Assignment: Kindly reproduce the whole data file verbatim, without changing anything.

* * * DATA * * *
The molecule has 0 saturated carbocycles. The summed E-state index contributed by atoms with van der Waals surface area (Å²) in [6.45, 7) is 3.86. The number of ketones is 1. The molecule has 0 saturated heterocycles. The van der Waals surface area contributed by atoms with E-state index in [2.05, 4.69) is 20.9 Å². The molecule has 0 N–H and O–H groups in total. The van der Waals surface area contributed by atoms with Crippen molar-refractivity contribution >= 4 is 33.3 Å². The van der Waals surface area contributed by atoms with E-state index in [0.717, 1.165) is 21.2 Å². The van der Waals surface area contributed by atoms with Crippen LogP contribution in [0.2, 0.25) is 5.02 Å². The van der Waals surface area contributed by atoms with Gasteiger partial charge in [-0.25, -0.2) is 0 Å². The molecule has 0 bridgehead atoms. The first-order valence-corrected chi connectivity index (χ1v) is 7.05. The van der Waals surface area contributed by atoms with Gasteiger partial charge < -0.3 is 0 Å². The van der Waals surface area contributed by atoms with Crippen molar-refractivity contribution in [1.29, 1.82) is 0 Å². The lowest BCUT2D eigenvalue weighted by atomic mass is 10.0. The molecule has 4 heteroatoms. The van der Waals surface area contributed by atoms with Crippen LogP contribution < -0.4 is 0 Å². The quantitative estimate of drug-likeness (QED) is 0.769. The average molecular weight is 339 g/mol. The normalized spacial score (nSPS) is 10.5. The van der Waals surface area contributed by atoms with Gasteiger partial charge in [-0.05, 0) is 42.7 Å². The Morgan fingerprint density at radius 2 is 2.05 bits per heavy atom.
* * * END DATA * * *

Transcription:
The molecule has 0 saturated carbocycles. The summed E-state index contributed by atoms with van der Waals surface area (Å²) in [6.45, 7) is 3.86. The number of ketones is 1. The molecule has 0 saturated heterocycles. The van der Waals surface area contributed by atoms with E-state index in [2.05, 4.69) is 20.9 Å². The molecule has 0 N–H and O–H groups in total. The van der Waals surface area contributed by atoms with Crippen molar-refractivity contribution >= 4 is 33.3 Å². The van der Waals surface area contributed by atoms with E-state index in [0.717, 1.165) is 21.2 Å². The van der Waals surface area contributed by atoms with Crippen LogP contribution in [0.2, 0.25) is 5.02 Å². The van der Waals surface area contributed by atoms with Gasteiger partial charge in [-0.25, -0.2) is 0 Å². The molecule has 0 bridgehead atoms. The first-order valence-corrected chi connectivity index (χ1v) is 7.05. The van der Waals surface area contributed by atoms with Gasteiger partial charge < -0.3 is 0 Å². The van der Waals surface area contributed by atoms with Crippen molar-refractivity contribution in [1.29, 1.82) is 0 Å². The lowest BCUT2D eigenvalue weighted by atomic mass is 10.0. The molecule has 4 heteroatoms. The van der Waals surface area contributed by atoms with Crippen LogP contribution < -0.4 is 0 Å². The quantitative estimate of drug-likeness (QED) is 0.769. The average molecular weight is 339 g/mol. The normalized spacial score (nSPS) is 10.5. The van der Waals surface area contributed by atoms with Gasteiger partial charge in [-0.05, 0) is 42.7 Å². The Morgan fingerprint density at radius 2 is 2.05 bits per heavy atom.